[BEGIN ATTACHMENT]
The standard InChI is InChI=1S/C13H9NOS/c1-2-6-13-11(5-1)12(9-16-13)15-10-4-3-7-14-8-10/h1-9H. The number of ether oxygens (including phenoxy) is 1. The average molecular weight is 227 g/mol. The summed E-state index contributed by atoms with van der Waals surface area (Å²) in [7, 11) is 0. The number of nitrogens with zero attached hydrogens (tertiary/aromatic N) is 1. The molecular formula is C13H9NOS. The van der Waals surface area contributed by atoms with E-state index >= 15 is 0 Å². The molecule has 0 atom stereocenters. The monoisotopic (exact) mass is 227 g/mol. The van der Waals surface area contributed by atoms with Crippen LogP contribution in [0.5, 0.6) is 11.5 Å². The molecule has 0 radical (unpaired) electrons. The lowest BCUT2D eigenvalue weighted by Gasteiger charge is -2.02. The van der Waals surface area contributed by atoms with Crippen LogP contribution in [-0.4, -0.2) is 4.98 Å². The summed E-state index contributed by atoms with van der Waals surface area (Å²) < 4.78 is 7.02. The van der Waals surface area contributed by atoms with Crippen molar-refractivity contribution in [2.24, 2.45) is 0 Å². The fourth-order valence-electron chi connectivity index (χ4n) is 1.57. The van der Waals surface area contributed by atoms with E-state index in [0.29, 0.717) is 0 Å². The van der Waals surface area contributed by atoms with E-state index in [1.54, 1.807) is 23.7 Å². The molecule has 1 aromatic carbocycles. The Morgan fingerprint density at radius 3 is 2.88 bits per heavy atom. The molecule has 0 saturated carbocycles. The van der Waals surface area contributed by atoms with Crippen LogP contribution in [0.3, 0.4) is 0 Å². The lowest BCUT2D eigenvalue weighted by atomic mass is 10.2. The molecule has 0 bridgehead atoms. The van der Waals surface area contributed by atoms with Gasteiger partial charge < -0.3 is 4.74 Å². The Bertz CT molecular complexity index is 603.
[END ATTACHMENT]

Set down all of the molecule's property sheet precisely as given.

The standard InChI is InChI=1S/C13H9NOS/c1-2-6-13-11(5-1)12(9-16-13)15-10-4-3-7-14-8-10/h1-9H. The number of ether oxygens (including phenoxy) is 1. The average molecular weight is 227 g/mol. The summed E-state index contributed by atoms with van der Waals surface area (Å²) in [7, 11) is 0. The number of nitrogens with zero attached hydrogens (tertiary/aromatic N) is 1. The molecular formula is C13H9NOS. The van der Waals surface area contributed by atoms with E-state index >= 15 is 0 Å². The molecule has 0 atom stereocenters. The monoisotopic (exact) mass is 227 g/mol. The van der Waals surface area contributed by atoms with Crippen LogP contribution in [0.5, 0.6) is 11.5 Å². The molecule has 0 radical (unpaired) electrons. The lowest BCUT2D eigenvalue weighted by Gasteiger charge is -2.02. The van der Waals surface area contributed by atoms with Crippen LogP contribution in [-0.4, -0.2) is 4.98 Å². The summed E-state index contributed by atoms with van der Waals surface area (Å²) < 4.78 is 7.02. The van der Waals surface area contributed by atoms with Crippen molar-refractivity contribution in [2.24, 2.45) is 0 Å². The fourth-order valence-electron chi connectivity index (χ4n) is 1.57. The van der Waals surface area contributed by atoms with E-state index in [0.29, 0.717) is 0 Å². The van der Waals surface area contributed by atoms with E-state index in [1.54, 1.807) is 23.7 Å². The molecule has 1 aromatic carbocycles. The Morgan fingerprint density at radius 3 is 2.88 bits per heavy atom. The molecule has 0 saturated carbocycles. The van der Waals surface area contributed by atoms with Crippen LogP contribution in [0.3, 0.4) is 0 Å². The lowest BCUT2D eigenvalue weighted by atomic mass is 10.2. The molecule has 0 bridgehead atoms. The van der Waals surface area contributed by atoms with Gasteiger partial charge < -0.3 is 4.74 Å². The Bertz CT molecular complexity index is 603.